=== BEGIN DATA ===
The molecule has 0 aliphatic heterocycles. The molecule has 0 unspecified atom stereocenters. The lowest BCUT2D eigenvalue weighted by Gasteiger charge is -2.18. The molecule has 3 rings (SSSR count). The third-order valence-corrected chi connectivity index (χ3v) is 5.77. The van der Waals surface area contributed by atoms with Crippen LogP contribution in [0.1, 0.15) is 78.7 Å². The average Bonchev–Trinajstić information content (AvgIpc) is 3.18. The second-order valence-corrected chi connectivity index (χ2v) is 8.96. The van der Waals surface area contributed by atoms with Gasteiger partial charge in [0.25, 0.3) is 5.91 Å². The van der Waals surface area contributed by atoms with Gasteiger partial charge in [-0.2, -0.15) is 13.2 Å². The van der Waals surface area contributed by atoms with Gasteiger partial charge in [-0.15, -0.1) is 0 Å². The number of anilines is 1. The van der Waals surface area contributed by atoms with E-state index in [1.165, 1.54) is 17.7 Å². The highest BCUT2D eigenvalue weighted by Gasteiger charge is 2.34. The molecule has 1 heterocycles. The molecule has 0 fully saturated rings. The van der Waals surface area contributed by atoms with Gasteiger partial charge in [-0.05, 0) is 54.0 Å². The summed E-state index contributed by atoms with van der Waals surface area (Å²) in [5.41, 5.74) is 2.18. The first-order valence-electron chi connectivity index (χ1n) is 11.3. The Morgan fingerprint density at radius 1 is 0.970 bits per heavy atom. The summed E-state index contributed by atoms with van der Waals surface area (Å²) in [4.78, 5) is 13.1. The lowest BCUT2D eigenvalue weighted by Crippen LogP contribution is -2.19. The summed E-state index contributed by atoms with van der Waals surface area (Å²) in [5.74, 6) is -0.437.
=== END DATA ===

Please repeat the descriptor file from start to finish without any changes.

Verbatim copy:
The molecule has 0 aliphatic heterocycles. The molecule has 0 unspecified atom stereocenters. The lowest BCUT2D eigenvalue weighted by Gasteiger charge is -2.18. The molecule has 3 rings (SSSR count). The third-order valence-corrected chi connectivity index (χ3v) is 5.77. The van der Waals surface area contributed by atoms with Crippen LogP contribution in [0.1, 0.15) is 78.7 Å². The average Bonchev–Trinajstić information content (AvgIpc) is 3.18. The second-order valence-corrected chi connectivity index (χ2v) is 8.96. The van der Waals surface area contributed by atoms with Gasteiger partial charge in [0.25, 0.3) is 5.91 Å². The van der Waals surface area contributed by atoms with Gasteiger partial charge in [-0.2, -0.15) is 13.2 Å². The van der Waals surface area contributed by atoms with Gasteiger partial charge in [-0.15, -0.1) is 0 Å². The number of anilines is 1. The van der Waals surface area contributed by atoms with E-state index in [1.165, 1.54) is 17.7 Å². The highest BCUT2D eigenvalue weighted by Gasteiger charge is 2.34. The molecule has 1 heterocycles. The molecule has 0 fully saturated rings. The van der Waals surface area contributed by atoms with Gasteiger partial charge in [-0.05, 0) is 54.0 Å². The summed E-state index contributed by atoms with van der Waals surface area (Å²) in [5.41, 5.74) is 2.18. The first-order valence-electron chi connectivity index (χ1n) is 11.3. The Morgan fingerprint density at radius 1 is 0.970 bits per heavy atom. The summed E-state index contributed by atoms with van der Waals surface area (Å²) in [4.78, 5) is 13.1. The lowest BCUT2D eigenvalue weighted by Crippen LogP contribution is -2.19. The summed E-state index contributed by atoms with van der Waals surface area (Å²) in [5.74, 6) is -0.437.